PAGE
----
Lesson & References Index

Lesson 12 – June 15 to June 21

Heaven’s Best Gift (Zechariah)

(All Bible texts are in the NKJV Bible unless otherwise indicated)

Sabbath Afternoon

Memory text: Zechariah 9:16

16 The LORD their God will save them in that day,
As the flock of His people.
For they shall be like the jewels of a crown,
Lifted like a banner over His land—

Sunday – “The Robe of a Jew”

Read Zechariah 8
Zechariah 8:4-5

4 “Thus says the LORD of hosts:
‘Old men and old women shall again sit
In the streets of Jerusalem,
Each one with his staff in his hand
Because of great age.
5 The streets of the city
Shall be full of boys and girls
Playing in its streets.’

Zechariah 14:9

9 And the LORD shall be King over all the earth.
In that day it shall be—
“The LORD is one,”
And His name one.

Zechariah 8:23

23 “Thus says the LORD of hosts: ‘In those days ten men from every language of the nations shall grasp the sleeve of a Jewish man, saying, “Let us go with you, for we have heard thatGod is with you.”’”

Read Isaiah 2
Read Micah 4
John 12:32

32 And I, if I am lifted up from the earth, will draw all peoples to Myself.”

Galatians 6:16

16 And as many as walk according to this rule, peace and mercy be upon them, and upon the Israel of God.

Zechariah 8:16,17

16 These are the things you shall do:
Speak each man the truth to his neighbor;
Give judgment in your gates for truth, justice, and peace;
17 Let none of you think evil in your heart against your neighbor;
And do not love a false oath.
For all these are things that I hate,’
Says the LORD.”

Monday –  The King of Peace

Zechariah 9:9

9 “Rejoice greatly, O daughter of Zion!
Shout, O daughter of Jerusalem!
Behold, your King is coming to you;
He is just and having salvation,
Lowly and riding on a donkey,
A colt, the foal of a donkey.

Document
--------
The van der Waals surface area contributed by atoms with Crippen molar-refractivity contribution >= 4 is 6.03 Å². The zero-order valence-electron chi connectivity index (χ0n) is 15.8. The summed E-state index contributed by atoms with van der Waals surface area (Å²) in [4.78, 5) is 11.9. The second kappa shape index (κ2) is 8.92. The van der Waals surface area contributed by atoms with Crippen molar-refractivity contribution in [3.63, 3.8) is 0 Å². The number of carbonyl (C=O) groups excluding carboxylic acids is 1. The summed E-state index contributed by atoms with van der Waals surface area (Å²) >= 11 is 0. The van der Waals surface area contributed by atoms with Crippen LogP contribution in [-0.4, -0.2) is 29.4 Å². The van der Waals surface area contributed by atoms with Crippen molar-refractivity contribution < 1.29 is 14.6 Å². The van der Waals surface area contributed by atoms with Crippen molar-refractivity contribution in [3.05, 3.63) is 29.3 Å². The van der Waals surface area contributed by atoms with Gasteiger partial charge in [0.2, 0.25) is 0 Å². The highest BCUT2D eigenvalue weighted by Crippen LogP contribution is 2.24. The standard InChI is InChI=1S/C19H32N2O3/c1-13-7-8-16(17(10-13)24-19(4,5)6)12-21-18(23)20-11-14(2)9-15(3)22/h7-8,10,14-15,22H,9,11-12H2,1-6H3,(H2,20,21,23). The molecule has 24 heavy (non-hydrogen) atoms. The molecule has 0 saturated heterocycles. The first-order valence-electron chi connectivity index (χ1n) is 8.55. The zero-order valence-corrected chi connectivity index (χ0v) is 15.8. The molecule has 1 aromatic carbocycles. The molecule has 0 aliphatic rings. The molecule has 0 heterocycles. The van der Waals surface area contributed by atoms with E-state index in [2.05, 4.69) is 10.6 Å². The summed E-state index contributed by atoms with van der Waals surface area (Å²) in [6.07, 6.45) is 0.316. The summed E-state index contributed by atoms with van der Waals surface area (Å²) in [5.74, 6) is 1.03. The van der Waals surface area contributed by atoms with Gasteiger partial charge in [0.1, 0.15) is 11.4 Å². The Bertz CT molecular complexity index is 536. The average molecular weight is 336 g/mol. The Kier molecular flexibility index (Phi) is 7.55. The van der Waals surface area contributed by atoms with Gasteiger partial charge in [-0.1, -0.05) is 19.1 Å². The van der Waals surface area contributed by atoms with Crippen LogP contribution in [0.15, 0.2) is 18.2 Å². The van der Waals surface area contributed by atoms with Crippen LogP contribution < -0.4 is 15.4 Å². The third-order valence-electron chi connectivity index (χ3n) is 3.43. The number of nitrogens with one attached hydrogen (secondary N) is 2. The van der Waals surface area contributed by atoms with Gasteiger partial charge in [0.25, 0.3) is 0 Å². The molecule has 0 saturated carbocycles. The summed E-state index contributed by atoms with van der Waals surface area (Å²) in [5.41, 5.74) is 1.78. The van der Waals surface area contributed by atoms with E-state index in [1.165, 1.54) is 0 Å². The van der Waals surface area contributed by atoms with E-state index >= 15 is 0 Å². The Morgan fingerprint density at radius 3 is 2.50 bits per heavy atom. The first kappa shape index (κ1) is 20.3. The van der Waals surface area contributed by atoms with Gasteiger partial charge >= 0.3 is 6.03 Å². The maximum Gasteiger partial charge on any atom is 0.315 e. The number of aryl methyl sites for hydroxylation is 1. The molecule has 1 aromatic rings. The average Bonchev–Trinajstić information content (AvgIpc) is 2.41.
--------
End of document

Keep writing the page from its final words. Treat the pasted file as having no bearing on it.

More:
Matthew 21:9

9 Then the multitudes who went before and those who followed cried out, saying:
“Hosanna to the Son of David!
‘Blessed is He who comes in the name of the LORD!’
Hosanna in the highest!”

Mark 11:9

9 Then those who went before and those who followed cried out, saying:
‘Blessed is He who comes in the name of the LORD!’

Mark 11:10

10 Blessed is the kingdom of our father David
That comes in the name of the Lord!
Hosanna in the highest!”

Luke 19:38

38 saying:
“ ‘Blessed is the King who comes in the name of the LORD!’
Peace in heaven and glory in the highest!”

John 12:13-15

13 took branches of palm trees and went out to meet Him, and cried out:
‘Blessed is He who comes in the name of the LORD!’
The King of Israel!”
14 Then Jesus, when He had found a young donkey, sat on it; as it is written:
15 “Fear not, daughter of Zion;
Behold, your King is coming,
Sitting on a donkey’s colt.”

Read Psalms 47, 96, 98
Ellen G. White, The Desire of Ages, p. 569-572
Chapter 63—“Thy King Cometh”

“Rejoice greatly, O daughter of Zion; shout, O daughter of Jerusalem: behold, thy King cometh unto thee: He is just, and having salvation; lowly, and riding upon an ass, and upon a colt the foal of an ass.” Zechariah 9:9.

Five hundred years before the birth of Christ, the prophet Zechariah thus foretold the coming of the King to Israel. This prophecy is now to be fulfilled. He who has so long refused royal honors now comes to Jerusalem as the promised heir to David’s throne.

It was on the first day of the week that Christ made His triumphal entry into Jerusalem. Multitudes who had flocked to see Him at Bethany now accompanied Him, eager to witness His reception. Many people were on their way to the city to keep the Passover, and these joined the multitude attending Jesus. All nature seemed to rejoice. The trees were clothed with verdure, and their blossoms shed a delicate fragrance on the air. A new life and joy animated the people. The hope of the new kingdom was again springing up.

Purposing to ride into Jerusalem, Jesus had sent two of His disciples to bring to Him an ass and its colt. At His birth the Saviour was dependent upon the hospitality of strangers. The manger in which He lay was a borrowed resting place. Now, although the cattle on a thousand hills are His, He is dependent on a stranger’s kindness for an animal on which to enter Jerusalem as its King. But again His divinity is revealed, even in the minute directions given His disciples for this errand. As He foretold, the plea, “The Lord hath need of them,” was readily granted. Jesus chose for His use the colt on which never man had sat. The disciples, with glad enthusiasm, spread their garments on the beast, and seated their Master upon it. Heretofore Jesus had always traveled on foot, and the disciples had at first wondered that He should now choose to ride. But hope brightened in their hearts with the joyous thought that He was about to enter the capital, proclaim Himself King, and assert His royal power. While on their errand they communicated their glowing expectations to the friends of Jesus, and the excitement spread far and near, raising the expectations of the people to the highest pitch.